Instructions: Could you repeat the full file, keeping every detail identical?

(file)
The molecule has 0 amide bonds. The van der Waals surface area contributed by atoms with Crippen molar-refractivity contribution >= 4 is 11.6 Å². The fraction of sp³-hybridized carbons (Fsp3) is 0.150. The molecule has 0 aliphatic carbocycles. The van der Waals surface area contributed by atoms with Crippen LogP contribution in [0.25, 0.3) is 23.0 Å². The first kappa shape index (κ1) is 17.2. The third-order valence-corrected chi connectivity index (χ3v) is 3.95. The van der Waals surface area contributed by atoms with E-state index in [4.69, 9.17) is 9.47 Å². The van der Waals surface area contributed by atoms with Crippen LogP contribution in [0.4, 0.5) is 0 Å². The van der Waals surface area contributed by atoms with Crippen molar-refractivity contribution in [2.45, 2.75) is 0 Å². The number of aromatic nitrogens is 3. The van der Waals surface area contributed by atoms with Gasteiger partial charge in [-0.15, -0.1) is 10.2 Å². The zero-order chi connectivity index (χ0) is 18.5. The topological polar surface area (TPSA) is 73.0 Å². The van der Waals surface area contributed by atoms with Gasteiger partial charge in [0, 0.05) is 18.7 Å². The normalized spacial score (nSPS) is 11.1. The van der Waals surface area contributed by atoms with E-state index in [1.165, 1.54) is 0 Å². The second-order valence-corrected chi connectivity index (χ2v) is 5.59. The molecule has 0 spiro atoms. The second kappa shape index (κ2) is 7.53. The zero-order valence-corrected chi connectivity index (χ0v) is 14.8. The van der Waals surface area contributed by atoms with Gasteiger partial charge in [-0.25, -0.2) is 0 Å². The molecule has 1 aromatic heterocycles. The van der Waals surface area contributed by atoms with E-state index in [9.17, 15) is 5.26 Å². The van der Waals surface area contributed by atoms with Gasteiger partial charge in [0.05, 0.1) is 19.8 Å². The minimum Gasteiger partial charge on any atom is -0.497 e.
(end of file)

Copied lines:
The molecule has 0 amide bonds. The van der Waals surface area contributed by atoms with Crippen molar-refractivity contribution >= 4 is 11.6 Å². The fraction of sp³-hybridized carbons (Fsp3) is 0.150. The molecule has 0 aliphatic carbocycles. The van der Waals surface area contributed by atoms with Crippen LogP contribution in [0.25, 0.3) is 23.0 Å². The first kappa shape index (κ1) is 17.2. The third-order valence-corrected chi connectivity index (χ3v) is 3.95. The van der Waals surface area contributed by atoms with E-state index in [4.69, 9.17) is 9.47 Å². The van der Waals surface area contributed by atoms with Crippen LogP contribution in [0.4, 0.5) is 0 Å². The van der Waals surface area contributed by atoms with Crippen molar-refractivity contribution in [2.45, 2.75) is 0 Å². The number of aromatic nitrogens is 3. The van der Waals surface area contributed by atoms with Gasteiger partial charge in [-0.15, -0.1) is 10.2 Å². The zero-order chi connectivity index (χ0) is 18.5. The topological polar surface area (TPSA) is 73.0 Å². The van der Waals surface area contributed by atoms with Gasteiger partial charge in [0, 0.05) is 18.7 Å². The normalized spacial score (nSPS) is 11.1. The van der Waals surface area contributed by atoms with E-state index in [1.165, 1.54) is 0 Å². The second-order valence-corrected chi connectivity index (χ2v) is 5.59. The molecule has 0 spiro atoms. The second kappa shape index (κ2) is 7.53. The zero-order valence-corrected chi connectivity index (χ0v) is 14.8. The van der Waals surface area contributed by atoms with Gasteiger partial charge in [-0.25, -0.2) is 0 Å². The molecule has 1 aromatic heterocycles. The van der Waals surface area contributed by atoms with E-state index in [9.17, 15) is 5.26 Å². The van der Waals surface area contributed by atoms with Gasteiger partial charge in [0.05, 0.1) is 19.8 Å². The minimum Gasteiger partial charge on any atom is -0.497 e.